CHAMPAIGN, Ill. — The prosperous stretch extended into the third quarter against Illinois and demonstrated how Penn State has enhanced its defense during the 28 days between the team’s first and fifth games.
The key particular: the Nittany Lions thwarted the Fighting Illini’s first nine third-down attempts.
For a unit facing numerous questions after faltering against Ohio University on Sept. 1, a fast start to Big Ten play offers a jolt.
Penn State stymied Illinois 35-7 behind a defense that didn’t prolong series. The Nittany Lions forced five three-and-outs. Another Illinois possession lasted four plays because Penn State accepted a 10-yard holding penalty. The Fighting Illini didn’t successfully convert a third down until midway through the third quarter.
“That’s a sign of good defense when you make three-and-outs,” sophomore defensive back Adrian Amos said. “That gives you a break on and off the field. It seemed like we didn’t have too many plays. We got on a roll on third down and were getting off the field so we could recover.”
Penn State (3-2) ran 82 offensive plays, 13 more than Illinois. Only two Fighting Illini drives consumed more than three minutes.
Illinois’ first extended drive, which lasted 14 plays and traveled 74 yards, ended with linebacker Michael Mauti intercepting a Nate Scheelhaase pass at the goal line and returning it a school-record 99 yards to the Fighting Illini 1-yard line. The interception marked the final offensive snap of the first half.
The game then ended with Illinois mustering a 15-play, 87-yard drive that consumed 6:07 and yielded no points. A four-touchdown lead allowed Penn State to use many defensive reserves on that drive.
“That last drive felt like it took about 25 minutes,” defensive coordinator Ted Roof said.
Still, it felt better than the second half against Ohio University when Penn State allowed 21 points and 301 yards.
Going 11-for-12 on third down in the half helped the Bobcats leave Beaver Stadium with a 24-14 victory.
The defense has tightened since the loss, surrendering just 44 points in the past four games. The unit is forcing close to three turnovers and allowing just 11 points per game since the opener.
“Guys have been playing lights out,” senior outside linebacker Gerald Hodges said. “We enjoy playing, we enjoy being out there, we enjoy each other, being revved up and ready to play each and every game.”
The vibrant play started early against Illinois, with Mauti forcing a fumble on a punt return. The turnover allowed Penn State to run the game’s first 11 offensive plays. The Nittany Lions led 7-0 when the defense played its first series, a four-play drive that started with Hodges and Glenn Carson blowing up a screen pass.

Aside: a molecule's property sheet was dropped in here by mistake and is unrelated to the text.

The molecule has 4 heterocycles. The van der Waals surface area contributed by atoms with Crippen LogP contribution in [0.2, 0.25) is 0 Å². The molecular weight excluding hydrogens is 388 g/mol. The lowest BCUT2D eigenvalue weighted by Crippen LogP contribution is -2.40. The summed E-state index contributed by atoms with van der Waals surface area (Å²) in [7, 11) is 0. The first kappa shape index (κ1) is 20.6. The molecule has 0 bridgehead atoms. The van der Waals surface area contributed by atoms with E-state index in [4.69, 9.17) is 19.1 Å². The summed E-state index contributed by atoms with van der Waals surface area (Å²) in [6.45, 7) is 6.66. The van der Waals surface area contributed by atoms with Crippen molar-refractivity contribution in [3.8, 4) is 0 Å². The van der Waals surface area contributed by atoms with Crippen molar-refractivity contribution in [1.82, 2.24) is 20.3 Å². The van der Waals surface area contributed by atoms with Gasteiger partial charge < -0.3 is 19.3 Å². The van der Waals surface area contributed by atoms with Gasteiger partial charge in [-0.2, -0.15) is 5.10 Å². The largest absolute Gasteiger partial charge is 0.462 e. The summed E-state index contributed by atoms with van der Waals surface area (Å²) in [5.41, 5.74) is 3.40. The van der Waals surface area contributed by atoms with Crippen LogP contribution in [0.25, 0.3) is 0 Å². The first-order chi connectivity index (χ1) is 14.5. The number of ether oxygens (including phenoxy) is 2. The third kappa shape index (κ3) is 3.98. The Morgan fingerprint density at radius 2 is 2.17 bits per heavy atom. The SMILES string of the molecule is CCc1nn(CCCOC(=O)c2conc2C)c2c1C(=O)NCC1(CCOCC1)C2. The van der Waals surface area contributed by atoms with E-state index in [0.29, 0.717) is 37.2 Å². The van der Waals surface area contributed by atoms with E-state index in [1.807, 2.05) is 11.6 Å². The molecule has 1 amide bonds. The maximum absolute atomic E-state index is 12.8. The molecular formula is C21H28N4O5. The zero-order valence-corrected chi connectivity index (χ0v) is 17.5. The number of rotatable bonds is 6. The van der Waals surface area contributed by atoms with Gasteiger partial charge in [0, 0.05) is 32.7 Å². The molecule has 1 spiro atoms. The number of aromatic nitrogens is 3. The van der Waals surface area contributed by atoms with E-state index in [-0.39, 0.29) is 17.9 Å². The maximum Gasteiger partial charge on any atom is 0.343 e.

Roof said third-down and red-zone play are among his unit’s biggest improvement since the opener. But, Saturday’s matchup with undefeated Northwestern (5-0) at Beaver Stadium has Roof guarded about what awaits.
“We can get a lot better,” he said. “We have to get a lot better to get to where we want to be. That’s the goal every week. Certainly we will put on the tape and there will be a lot of things that we would have liked to have done better. We have to keep working to get better. I think that has happened each week.”
The improvement has generated national attention for the unit. Mauti earned the Walter Camp Defensive Player of the Week Award for his play against Illinois. He’s a strong candidate to add his second Big Ten Defensive Player of the Week Award when the conference announces its weekly honors today.
The Nittany Lions are among the national leaders in two major categories. They are tied for 14th in scoring defense (13.6 points per game) and turnover margin (1.4).
“To me, they’re a good defense,” coach Bill O’Brien said. “They’re coached well. They understand the schemes. They play well as a unit. They communicate really well. They tackle well for the most part. They’re making plays on the ball a little better than we were early in the year. They’re doing a decent job on third down. They’re getting better every week, like our football team.”
Follow Guy Cipriano on Twitter @cdtguy.